Eventually, we reached our first goal. It. Was. Glorious. The views were incredible and crystal clear—no clouds, no mist, no summer haze. We could see Greenleaf Hut, which looked about as large as one of those green and red house pieces from Monopoly. We saw Lonesome Lake, which did in fact, look lonesome, as it sat stagnant and alone about 2,000 feet out-of-place in the air. We saw the observation tower atop Cannon Mountain, and about a million other things. After a short rest, we began our traverse to Lincoln.

Mt. Lincoln was deceptively farther away than we thought, but we had an amazing ridge hike in store that led to its summit. The one downfall of such a scenic trail is that we eventually began to lose interest in the unique beauty of our surroundings. The rest of the way to Lincoln, and eventually Little Haystack, was punctuated by brief moments of wonder, but ultimately was overpowered by the drive to get to the top as soon as possible so we could make good time. About an hour after we left Lafayette, we reached Lincoln’s summit, which boasted a decent crowd of hikers. We took some pictures, glanced back at Lafayette, and collectively realized that we should be proud of our progress. And we totally were.

We continued on the easy grade to Little Haystack, where the Falling Waters Trail (the trail we would be taking down) sloped down to the left. Here was where we began debating weather we should continue on, all the way to Flume. Initially, we decided that we would continue along Franconia’s Ridge for a short time and see just much more difficult it would be to continue. After about a half hour we reached a viewpoint that showed us what we were in store for and we grudgingly determined that Liberty and Flume just weren’t in the cards for us if we wanted to make it back before sundown. So, we headed back towards Little Haystack and started down the Falling Waters Trail.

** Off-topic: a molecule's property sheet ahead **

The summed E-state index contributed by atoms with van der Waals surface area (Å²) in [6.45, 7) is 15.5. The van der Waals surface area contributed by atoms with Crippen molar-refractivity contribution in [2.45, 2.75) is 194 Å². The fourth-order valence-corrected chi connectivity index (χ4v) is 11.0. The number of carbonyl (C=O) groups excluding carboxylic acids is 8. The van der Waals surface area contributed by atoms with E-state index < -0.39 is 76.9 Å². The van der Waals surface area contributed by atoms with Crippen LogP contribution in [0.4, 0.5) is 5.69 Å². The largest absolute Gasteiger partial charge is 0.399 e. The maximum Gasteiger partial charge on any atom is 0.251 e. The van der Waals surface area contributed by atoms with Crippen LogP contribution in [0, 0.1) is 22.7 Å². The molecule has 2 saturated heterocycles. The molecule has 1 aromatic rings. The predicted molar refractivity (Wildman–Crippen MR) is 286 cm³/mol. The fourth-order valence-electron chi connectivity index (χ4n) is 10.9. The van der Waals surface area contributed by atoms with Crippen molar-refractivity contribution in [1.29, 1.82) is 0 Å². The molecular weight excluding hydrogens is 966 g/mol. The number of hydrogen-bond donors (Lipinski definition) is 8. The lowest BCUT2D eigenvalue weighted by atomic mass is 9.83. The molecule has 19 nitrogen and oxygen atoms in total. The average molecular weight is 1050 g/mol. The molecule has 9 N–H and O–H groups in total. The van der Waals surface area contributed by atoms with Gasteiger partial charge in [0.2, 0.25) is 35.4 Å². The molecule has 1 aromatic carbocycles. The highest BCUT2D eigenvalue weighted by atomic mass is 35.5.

After a short but steep decent down the side of Little Haystack, we were engulfed again by the treeline and continued our long, grueling descent down to a junction that split between a continuation of Falling Waters, and a 0.1 mile path to see Shining Rock. We decided that it would be fun to use some of our extra time and see this so-called shining rock, so we left our backpacks behind and took the Shining Rock Spur down to a nice rest-spot at the base of a water soaked rock (spoiler: the rock wasn’t really shiny, just wet). We took some time to catch our breath before we headed back and continued our decent.

Falling Waters Trail probably isn’t ideal for descents. The waterfalls we encountered were stunning, and it was nice hiking to the sound of rushing water, but the trail proved to be slippery, steep, and in our opinion, a little dangerous. Maybe we were just tired out, or maybe we’re babies, but we had to catch ourselves from slipping on the rocks more times than we can count. With the steepness of the trail, and all those brook crossings, and we were exhausted by the time we reached our car at around 4:30 PM, and no longer regretted our decision to head back down when we did. Despite all our whining, it was an amazing hike, probably one of the best yet view-wise (minus the hoards of other hikers), and we’re so glad that Dan doesn’t hate us anymore!